Friday, 20 April 2012

Rangers FC - where next?

In a day of dramatic developments, Rangers FC seem to be left with a single bidder, the American Bill Miller.  At 5am this morning, the Press Association wires reported an ‘impasse’ at Ibrox.  Duff and Phelps said they needed an ‘unconditional offer’ before they could award preferred bidder status.  Apparently, Brian Kennedy’s offer had been rejected.  In the last few minutes, Bill Ng has withdrawn his bid saying that the bidding process has become ‘untenable’.  He has said he has ‘serious concerns’ about the deliverability of the shares on offer.

So where does that leave Rangers and the much discussed CVA?  

Remember, as recently as 4 April when the administrators published their proposals, they stated that they still believed that a sale “would result in an exit from the administration via a Company Voluntary Arrangement or Scheme of Arrangement”.  This would allow the company – the legal entity which is Rangers Football Club, to survive. 

However, to do this, a purchaser would have to acquire substantially the whole of the shareholding in the club, which brings us back to Craig Whyte.  Nothing has been said in public which suggests that he has agreed any deal to sell his shares.  So how could a bidder make an ‘unconditional offer’ to purchase the club when they don’t know if the shareholder will sell?

It seems that Mr Ng agrees.  Duff and Phelps cannot deliver Rangers Football Club plc to anyone without Craig Whyte’s agreement. 

However, the question of the shareholding is not the only barrier to an ‘unconditional offer’.  An unconditional offer for the company would involve some degree of certainty regarding how the company’s debt will be handled.  That is, some degree of certainty around the terms upon which a CVA might be agreed.  However, the level of debt is not yet quantified.  We don’t know how much HMRC is owed.  And we don’t know the value of Craig Whyte’s security.  In the same report from the administrators earlier this month, they advise that they are seeking to clarify how much, if anything is owed to RFC Group.  Again, this is a fairly fundamental point if you’re looking for ‘unconditional offers’.

And then there’s Ticketus.  Earlier this week, their involvement with the Blue Knights group apparently came to an end.  Last Friday, it looked like Paul Murray’s group would emerge as preferred bidders and enter a period of exclusivity.  Duff and Phelps reportedly demanded £500,000 in the form of a non-refundable deposit to proceed with the bid.  Ticketus, we are told, would not put up the money.

Asking for an up front, non-returnable deposit would be an entirely normal way to proceed.  Payment demonstrates good faith and gives the seller comfort in relation to the purchaser’s ability to fund the deal.  The sum Duff and Phelps asked for was not unreasonable or unusual in the context of a transaction of this size.  So why did Ticketus back off?  Hard to say.  But they face a loss of somewhere around £15m, depending on the precise terms of the deal with the Blue Knights.  Is it perhaps understandable that they did not want to throw another half a million into the pot?  Probably.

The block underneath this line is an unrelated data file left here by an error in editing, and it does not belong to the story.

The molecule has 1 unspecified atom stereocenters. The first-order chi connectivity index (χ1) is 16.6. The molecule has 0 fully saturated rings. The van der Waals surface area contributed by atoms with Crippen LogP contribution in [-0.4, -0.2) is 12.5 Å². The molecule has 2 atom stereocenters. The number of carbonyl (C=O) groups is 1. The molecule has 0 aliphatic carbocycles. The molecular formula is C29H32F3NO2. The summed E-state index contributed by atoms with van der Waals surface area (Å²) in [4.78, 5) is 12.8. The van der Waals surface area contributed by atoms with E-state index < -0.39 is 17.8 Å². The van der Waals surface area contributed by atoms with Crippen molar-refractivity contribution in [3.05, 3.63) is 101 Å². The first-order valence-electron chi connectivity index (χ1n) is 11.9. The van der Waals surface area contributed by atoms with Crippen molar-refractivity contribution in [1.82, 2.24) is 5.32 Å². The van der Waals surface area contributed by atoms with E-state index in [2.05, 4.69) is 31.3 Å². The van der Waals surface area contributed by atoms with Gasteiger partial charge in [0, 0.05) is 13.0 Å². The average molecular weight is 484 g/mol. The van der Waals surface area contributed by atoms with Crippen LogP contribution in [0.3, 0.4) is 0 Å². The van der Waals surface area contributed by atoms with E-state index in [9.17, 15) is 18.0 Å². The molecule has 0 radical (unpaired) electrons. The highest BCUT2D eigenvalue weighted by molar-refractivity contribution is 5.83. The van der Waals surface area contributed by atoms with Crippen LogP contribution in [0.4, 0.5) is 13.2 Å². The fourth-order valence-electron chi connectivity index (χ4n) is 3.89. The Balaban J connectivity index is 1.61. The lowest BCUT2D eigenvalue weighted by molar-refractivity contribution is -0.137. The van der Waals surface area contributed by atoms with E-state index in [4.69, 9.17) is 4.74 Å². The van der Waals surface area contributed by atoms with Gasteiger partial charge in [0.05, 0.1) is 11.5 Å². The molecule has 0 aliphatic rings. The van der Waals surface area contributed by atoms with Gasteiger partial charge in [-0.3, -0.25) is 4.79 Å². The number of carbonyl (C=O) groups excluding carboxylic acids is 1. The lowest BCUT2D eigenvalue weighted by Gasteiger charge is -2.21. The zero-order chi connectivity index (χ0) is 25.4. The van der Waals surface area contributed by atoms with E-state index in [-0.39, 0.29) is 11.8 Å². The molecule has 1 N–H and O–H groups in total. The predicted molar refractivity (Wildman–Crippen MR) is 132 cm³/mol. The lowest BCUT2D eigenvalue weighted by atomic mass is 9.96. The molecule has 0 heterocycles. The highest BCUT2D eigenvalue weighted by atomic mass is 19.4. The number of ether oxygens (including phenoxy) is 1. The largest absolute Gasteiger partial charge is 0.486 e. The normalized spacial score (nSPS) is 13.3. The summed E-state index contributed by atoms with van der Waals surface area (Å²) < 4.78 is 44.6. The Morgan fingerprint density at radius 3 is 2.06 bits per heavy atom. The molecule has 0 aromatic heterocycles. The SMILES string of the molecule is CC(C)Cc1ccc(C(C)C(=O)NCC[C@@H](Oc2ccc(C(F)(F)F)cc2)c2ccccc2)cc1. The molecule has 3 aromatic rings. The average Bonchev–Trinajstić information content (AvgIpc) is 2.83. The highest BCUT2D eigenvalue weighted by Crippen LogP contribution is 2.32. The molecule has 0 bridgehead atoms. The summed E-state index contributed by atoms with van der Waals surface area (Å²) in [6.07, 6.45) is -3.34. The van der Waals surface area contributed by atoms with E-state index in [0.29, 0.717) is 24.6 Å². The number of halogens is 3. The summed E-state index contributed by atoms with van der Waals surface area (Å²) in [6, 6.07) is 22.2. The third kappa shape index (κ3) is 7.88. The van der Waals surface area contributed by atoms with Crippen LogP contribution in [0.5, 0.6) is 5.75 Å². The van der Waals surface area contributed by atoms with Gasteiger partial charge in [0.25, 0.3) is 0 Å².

Or did Ticketus simply defect to the Singaporean, Mr Ng because he put a better deal on the table?  It looks like it but Bill Ng has now expressed his frustration with Ticketus who appear to be applying increasing pressure to improve the outcome for themselves. 

If we think back to a couple of weeks ago, the administrators went to court to ask for guidance on the circumstances which might justify them breaching the Ticketus contract.  The Judge’s view was that the law says an administrator has to act in the best interests of the company’s creditors as a whole.  He added that there would be circumstances where an administrator would have to breach a contract (or decline to perform it) if performing the contract would conflict with that overriding duty to act in the best interests of the creditors as a whole. 

If Ticketus are holding prospective purchasers over a barrel, Duff and Phelps might have to move closer to walking away from this contract.  Which means Ticketus would have to claim in a CVA, increasing the level of creditors by over £25m and diluting the return.  And perhaps open up the prospect of further litigation.

Which brings us to the final development this week which was the intimation of legal proceedings against Collyer Bristow, the solicitors who acted for Craig Whyte in the acquisition of Rangers, by the administrators. 

One of the questions which has to be asked when considering a CVA is whether the company is engaged in litigation or has litigation pending. 

Although administrators do not enter litigation unless they are confident of their position, the outcome can never be certain.  What IS certain is that it will take a long time and will cost a lot of money.  And that’s another barrier to an ‘unconditional offer’.  Who will pick up the costs of the case if Duff and Phelps lose?  Why should a purchaser, who is only interested in the future of the club, pick up liability for fighting old battles?

The odds against the administrators being able to deliver a CVA are stacking up.  Are Duff and Phelps moving to the second purpose of administration which is the sale of the business and assets?  Developments over the next few days may prove crucial.

Connect with MLM Solutions on our Facebook Page and Twitter accounts for all the latest news.

No comments:

Post a Comment